Green Sunfish (Lepomis cyanellus)

Green Sunfish (Lepomis cyanellus)
The green sunfish is a widespread and commonly caught member of the Centrarchidae family. It has white, flaky flesh and is a good food fish.


The green sunfish has a slender, thick body; a fairly long snout; and a large mouth, with the upper jaw extending beneath the pupil of the eye; it resembles the warmouth and the smallmouth bass. It has short, rounded pectoral fins, connected dorsal fins, and an extended gill cover flap, or “ear lobe,” which is black and has a light red, pink, or yellow edge.

The body is usually brown to olive or bluish green with a bronze to emerald-green sheen, fading to yellow green on the lower sides and yellow or white on the belly. An adult fish has a large black spot at the rear of the second dorsal and the anal fin bases, and breeding males have yellow or orange edges on the second dorsal, the caudal, and the anal fins.


The average length is 4 inches, ranging usually from 2 to 8 inches and reaching a maximum of 12 inches, which is extremely rare. Most weigh less than a half pound. The all-tackle world record is a 2-pound, 2-ounce fish taken in Missouri in 1971.

Spawning behavior

This species becomes sexually mature at 2 years old, spawning from April through August, when water temperatures range from 68° to 84°F. Males build saucer-shaped nests in water usually less than 1 foot deep and often in areas sheltered by rocks or logs. The yellow, adhesive eggs are guarded by the male until they hatch in 3 to 5 days. Green sunfish spawn simultaneously with other species of Lepomis, and hybridization is not uncommon.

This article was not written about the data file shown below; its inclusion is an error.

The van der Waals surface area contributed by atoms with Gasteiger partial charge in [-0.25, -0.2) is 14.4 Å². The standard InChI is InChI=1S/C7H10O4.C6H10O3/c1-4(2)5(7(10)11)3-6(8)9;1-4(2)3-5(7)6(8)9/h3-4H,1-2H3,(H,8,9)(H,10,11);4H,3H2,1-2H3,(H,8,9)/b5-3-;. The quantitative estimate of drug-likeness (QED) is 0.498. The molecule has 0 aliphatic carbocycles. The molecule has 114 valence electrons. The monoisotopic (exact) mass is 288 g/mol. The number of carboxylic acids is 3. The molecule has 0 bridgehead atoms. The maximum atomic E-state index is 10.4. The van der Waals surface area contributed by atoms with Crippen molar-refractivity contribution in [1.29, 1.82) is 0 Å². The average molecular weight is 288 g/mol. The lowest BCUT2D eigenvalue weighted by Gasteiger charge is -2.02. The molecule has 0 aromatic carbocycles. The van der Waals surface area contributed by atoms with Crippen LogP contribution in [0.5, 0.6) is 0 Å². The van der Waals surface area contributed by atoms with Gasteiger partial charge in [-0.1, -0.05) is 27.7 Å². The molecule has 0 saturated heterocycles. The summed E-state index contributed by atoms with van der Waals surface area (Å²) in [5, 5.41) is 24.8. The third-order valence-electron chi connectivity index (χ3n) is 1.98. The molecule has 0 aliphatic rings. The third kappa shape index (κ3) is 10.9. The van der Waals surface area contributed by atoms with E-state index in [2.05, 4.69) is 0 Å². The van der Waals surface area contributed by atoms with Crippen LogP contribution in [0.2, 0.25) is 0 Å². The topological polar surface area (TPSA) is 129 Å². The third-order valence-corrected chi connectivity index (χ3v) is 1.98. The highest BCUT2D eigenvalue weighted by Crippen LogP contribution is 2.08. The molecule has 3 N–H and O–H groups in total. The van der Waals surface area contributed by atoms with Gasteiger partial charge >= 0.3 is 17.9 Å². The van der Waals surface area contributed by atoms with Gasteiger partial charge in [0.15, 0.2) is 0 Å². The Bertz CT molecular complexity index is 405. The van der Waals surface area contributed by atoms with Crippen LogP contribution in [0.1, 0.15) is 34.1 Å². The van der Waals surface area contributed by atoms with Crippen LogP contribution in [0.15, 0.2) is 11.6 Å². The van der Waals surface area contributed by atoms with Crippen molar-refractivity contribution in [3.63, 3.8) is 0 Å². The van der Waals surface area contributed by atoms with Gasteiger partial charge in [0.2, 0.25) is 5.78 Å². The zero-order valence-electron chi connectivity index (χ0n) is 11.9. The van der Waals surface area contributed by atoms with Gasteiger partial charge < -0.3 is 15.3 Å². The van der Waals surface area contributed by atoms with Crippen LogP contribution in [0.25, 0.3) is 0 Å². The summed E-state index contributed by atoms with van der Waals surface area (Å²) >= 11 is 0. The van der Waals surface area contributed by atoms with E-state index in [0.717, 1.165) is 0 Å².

Green sunfish prefer dragonfly and mayfly nymphs, caddisfly larvae, midges, freshwater shrimp, and beetles and will occasionally eat small fish such as mosquitofish.

Other Names

green perch, black perch, pond perch, creek perch, sand bass, bluespotted sunfish, rubbertail.


In North America, green sunfish occur from New York and Ontario through the Great Lakes and the Hudson Bay and the Mississippi River basins to Minnesota and South Dakota, and south to the Gulf of Mexico. They also occur from the Escambia River in Florida and Mobile Bay in Georgia and Alabama to the Rio Grande in Texas, as well as in northern Mexico.


Green sunfish prefer warm, still pools and backwaters of sluggish streams, as well as ponds and small shallow lakes. Often found near vegetation, they are known to establish territory near the water’s edge under brush, rocks, or exposed roots. They often become stunted in ponds.